Roseau River First Nation Chief Terry Nelson
Credits: Marcel Cretain / Winnipeg Sun / QMI Agency
WINNIPEG – First Nations and Jewish community leaders are speaking out against accusations that the Canadian government is attempting to "exterminate" Aboriginal Peoples.
At least two Manitoba community leaders say the comments made by former chiefs Terry Nelson (Roseau River) and Dennis Pashe (Dakota Tipi) on Iranian state television Sunday were completely unacceptable.
The comments included a description of reserves as "concentration camps."
"I'm scared to even compare that tragedy with our history," Birdtail Sioux First Nation Chief Kenneth Chalmers said of the Holocaust. "That's not acceptable. It's totally different. We're not lining up for gas chambers."
The leader of the Assiniboine River Valley community said the pair's claim Canada's 600 murdered and missing First Nations women are evidence of an effort to wipe out Aboriginal Peoples from the
Canadian population are equally misguided.
"That's way out there too. The exploitation of our women is not a government program," said Chalmers. "The economic situations our people are in makes them open for exploitation."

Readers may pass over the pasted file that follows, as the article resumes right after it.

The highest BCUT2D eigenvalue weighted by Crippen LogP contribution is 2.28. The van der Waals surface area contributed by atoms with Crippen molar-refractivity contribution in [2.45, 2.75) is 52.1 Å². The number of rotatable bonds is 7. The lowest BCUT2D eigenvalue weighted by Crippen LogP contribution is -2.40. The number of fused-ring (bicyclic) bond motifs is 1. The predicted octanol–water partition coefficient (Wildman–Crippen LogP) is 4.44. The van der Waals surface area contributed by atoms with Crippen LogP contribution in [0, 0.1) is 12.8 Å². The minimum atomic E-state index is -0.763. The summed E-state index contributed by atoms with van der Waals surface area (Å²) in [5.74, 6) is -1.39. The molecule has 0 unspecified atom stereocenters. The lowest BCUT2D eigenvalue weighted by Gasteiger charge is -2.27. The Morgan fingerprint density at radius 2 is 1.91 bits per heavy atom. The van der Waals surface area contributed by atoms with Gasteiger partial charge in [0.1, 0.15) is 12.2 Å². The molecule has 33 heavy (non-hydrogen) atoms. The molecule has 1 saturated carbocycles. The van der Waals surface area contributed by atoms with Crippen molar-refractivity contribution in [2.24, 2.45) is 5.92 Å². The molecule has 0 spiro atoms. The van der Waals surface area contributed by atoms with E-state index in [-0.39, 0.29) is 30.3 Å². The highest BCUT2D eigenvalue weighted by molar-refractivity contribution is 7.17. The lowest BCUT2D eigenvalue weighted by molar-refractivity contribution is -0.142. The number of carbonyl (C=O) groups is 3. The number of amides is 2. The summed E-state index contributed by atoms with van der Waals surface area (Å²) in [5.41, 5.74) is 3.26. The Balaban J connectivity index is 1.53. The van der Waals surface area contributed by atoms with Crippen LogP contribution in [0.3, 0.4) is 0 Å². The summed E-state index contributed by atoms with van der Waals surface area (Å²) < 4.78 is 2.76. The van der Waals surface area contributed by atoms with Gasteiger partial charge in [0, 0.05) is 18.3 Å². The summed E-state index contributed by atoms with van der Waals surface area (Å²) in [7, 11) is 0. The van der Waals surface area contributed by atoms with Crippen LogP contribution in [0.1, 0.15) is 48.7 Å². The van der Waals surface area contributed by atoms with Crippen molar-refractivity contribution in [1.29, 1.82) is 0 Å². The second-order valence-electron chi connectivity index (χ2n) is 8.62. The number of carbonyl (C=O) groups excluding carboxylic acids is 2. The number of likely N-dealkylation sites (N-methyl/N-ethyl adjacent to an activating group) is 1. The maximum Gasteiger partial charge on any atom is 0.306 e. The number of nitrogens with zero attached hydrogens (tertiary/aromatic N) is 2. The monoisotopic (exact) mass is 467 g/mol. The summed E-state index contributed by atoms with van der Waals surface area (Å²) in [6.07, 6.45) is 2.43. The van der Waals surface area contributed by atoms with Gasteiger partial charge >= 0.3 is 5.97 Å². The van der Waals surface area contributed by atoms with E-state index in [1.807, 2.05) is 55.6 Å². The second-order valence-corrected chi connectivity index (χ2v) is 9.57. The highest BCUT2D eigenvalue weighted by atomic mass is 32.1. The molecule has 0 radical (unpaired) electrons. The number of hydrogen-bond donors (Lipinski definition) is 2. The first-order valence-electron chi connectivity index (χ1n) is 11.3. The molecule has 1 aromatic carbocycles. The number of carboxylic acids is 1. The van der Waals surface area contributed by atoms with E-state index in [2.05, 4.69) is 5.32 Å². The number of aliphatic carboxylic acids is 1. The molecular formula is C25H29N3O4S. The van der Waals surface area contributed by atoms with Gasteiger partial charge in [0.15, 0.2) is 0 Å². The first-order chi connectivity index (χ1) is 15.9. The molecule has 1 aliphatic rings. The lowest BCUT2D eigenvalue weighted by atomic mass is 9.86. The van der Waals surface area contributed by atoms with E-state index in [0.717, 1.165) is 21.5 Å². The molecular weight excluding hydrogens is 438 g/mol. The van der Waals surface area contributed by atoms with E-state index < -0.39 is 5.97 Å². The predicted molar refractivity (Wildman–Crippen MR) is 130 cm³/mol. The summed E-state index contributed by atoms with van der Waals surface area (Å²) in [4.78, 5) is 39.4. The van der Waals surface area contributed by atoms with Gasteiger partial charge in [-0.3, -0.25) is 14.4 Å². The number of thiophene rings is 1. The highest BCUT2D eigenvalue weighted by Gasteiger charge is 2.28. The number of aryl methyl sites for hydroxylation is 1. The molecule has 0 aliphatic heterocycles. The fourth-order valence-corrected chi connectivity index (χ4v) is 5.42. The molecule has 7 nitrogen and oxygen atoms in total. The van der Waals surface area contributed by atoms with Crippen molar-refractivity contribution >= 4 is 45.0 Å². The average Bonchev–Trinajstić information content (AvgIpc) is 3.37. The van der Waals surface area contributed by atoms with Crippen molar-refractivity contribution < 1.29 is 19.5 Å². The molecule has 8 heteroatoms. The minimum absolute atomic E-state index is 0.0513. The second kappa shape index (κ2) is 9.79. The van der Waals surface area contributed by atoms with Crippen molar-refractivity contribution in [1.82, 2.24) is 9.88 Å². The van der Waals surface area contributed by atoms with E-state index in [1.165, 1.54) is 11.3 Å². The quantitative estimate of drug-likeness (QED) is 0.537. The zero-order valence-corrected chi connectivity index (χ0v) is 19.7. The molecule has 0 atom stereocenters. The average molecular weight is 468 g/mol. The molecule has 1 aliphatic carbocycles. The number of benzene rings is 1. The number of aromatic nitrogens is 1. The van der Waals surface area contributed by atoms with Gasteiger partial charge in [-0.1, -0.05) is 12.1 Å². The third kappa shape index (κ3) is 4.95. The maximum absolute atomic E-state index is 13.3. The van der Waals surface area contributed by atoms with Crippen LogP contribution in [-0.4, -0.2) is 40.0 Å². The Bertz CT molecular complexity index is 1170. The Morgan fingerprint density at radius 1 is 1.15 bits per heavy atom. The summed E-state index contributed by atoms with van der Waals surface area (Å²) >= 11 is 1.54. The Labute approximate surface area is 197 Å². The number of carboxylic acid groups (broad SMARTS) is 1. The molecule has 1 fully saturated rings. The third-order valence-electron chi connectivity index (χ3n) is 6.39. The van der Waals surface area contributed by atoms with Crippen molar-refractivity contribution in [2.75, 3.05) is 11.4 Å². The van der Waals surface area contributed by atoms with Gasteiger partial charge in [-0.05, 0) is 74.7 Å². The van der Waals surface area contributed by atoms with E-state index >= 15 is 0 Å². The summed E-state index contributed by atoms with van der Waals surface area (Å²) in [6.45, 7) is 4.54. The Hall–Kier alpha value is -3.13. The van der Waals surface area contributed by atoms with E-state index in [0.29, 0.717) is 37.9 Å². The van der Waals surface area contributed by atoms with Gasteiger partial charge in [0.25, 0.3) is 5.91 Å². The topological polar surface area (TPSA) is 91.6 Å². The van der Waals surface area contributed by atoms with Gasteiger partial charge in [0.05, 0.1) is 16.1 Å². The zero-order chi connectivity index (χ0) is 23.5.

Nelson and Pashe travelled to Tehran, Iran, last week to highlight what they believe to be Canada's human rights abuses against aboriginals, defying the federal government's suspension of diplomatic relations with the country.
Chalmers said he's concerned the trip will hamper the progress made on legitimate aboriginal concerns, including poverty and a lack of adequate reserve housing.
Current Dakota Tipi First Nation Chief Cornell Pashe, Dennis Pashe's cousin, agreed.
"We've worked long and hard to be where we're at,” he said. “We have to work realistically to resolve issues. Sure, injustices have occurred, but it's the past and we have to work within the current system."
Jeffrey Smith, of the Calgary Jewish Federation, said Nelson's comments linking Canada's human rights record to Iran's is an insult to all Canadians.
"For him to go to a country like Iran, which is probably one of the world's foremost human rights abusers, and use that as a platform, I think it's not helpful at all to the challenges that the First
Nations find themselves with in Canada," said Smith.
A spokeswoman for the Assembly of Manitoba Chiefs said Grand Chief Derek Nepinak was unavailable when contacted by QMI Agency.
Nepinak told CBC on Tuesday that he doesn't agree with Nelson's controversial statements.
"I don't think it necessarily represents the views or perspectives of the bulk of indigenous people that live here," he said.
"I think we live here peacefully within western Canadian society, and I think some of the messaging is not doing any good."
-- With files from Nicole Dube